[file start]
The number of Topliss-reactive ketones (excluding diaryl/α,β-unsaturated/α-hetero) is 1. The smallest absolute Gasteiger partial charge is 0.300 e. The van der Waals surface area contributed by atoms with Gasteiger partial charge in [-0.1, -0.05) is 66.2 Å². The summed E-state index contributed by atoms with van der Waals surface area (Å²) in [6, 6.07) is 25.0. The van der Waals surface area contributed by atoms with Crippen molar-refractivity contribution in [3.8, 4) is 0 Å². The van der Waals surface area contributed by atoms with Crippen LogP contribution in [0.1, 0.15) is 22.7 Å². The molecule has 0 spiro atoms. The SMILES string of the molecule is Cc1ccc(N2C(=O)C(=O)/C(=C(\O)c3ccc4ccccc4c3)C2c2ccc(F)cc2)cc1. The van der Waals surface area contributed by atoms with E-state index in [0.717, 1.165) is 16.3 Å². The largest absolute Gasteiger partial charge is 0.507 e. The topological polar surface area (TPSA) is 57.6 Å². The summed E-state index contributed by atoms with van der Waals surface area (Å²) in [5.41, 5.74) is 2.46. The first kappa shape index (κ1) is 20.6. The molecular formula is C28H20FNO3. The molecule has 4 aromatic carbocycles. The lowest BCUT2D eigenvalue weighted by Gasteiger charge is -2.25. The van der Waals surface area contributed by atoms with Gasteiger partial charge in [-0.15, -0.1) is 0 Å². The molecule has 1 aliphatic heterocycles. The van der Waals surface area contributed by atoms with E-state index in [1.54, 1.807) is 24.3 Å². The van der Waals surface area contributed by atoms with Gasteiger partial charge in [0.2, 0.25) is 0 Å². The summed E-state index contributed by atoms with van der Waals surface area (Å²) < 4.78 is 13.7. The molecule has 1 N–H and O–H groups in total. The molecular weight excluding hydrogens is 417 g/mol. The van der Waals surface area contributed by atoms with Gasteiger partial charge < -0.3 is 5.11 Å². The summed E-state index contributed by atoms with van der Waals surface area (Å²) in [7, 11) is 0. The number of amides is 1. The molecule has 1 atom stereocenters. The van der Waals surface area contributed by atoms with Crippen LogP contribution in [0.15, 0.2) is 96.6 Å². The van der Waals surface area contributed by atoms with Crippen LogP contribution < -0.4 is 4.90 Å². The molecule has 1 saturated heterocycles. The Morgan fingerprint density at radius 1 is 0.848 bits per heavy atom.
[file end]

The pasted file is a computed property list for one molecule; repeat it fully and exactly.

The number of Topliss-reactive ketones (excluding diaryl/α,β-unsaturated/α-hetero) is 1. The smallest absolute Gasteiger partial charge is 0.300 e. The van der Waals surface area contributed by atoms with Gasteiger partial charge in [-0.1, -0.05) is 66.2 Å². The summed E-state index contributed by atoms with van der Waals surface area (Å²) in [6, 6.07) is 25.0. The van der Waals surface area contributed by atoms with Crippen molar-refractivity contribution in [3.8, 4) is 0 Å². The van der Waals surface area contributed by atoms with Crippen LogP contribution in [0.1, 0.15) is 22.7 Å². The molecule has 0 spiro atoms. The SMILES string of the molecule is Cc1ccc(N2C(=O)C(=O)/C(=C(\O)c3ccc4ccccc4c3)C2c2ccc(F)cc2)cc1. The van der Waals surface area contributed by atoms with E-state index in [0.717, 1.165) is 16.3 Å². The largest absolute Gasteiger partial charge is 0.507 e. The topological polar surface area (TPSA) is 57.6 Å². The summed E-state index contributed by atoms with van der Waals surface area (Å²) in [5.41, 5.74) is 2.46. The first kappa shape index (κ1) is 20.6. The molecular formula is C28H20FNO3. The molecule has 4 aromatic carbocycles. The lowest BCUT2D eigenvalue weighted by Gasteiger charge is -2.25. The van der Waals surface area contributed by atoms with Gasteiger partial charge in [-0.15, -0.1) is 0 Å². The molecule has 1 aliphatic heterocycles. The van der Waals surface area contributed by atoms with E-state index in [1.54, 1.807) is 24.3 Å². The van der Waals surface area contributed by atoms with Gasteiger partial charge in [0.2, 0.25) is 0 Å². The summed E-state index contributed by atoms with van der Waals surface area (Å²) < 4.78 is 13.7. The molecule has 1 N–H and O–H groups in total. The molecular weight excluding hydrogens is 417 g/mol. The van der Waals surface area contributed by atoms with Gasteiger partial charge < -0.3 is 5.11 Å². The summed E-state index contributed by atoms with van der Waals surface area (Å²) in [7, 11) is 0. The number of amides is 1. The molecule has 1 atom stereocenters. The van der Waals surface area contributed by atoms with Crippen LogP contribution in [0.15, 0.2) is 96.6 Å². The van der Waals surface area contributed by atoms with Crippen LogP contribution < -0.4 is 4.90 Å². The molecule has 1 saturated heterocycles. The Morgan fingerprint density at radius 1 is 0.848 bits per heavy atom.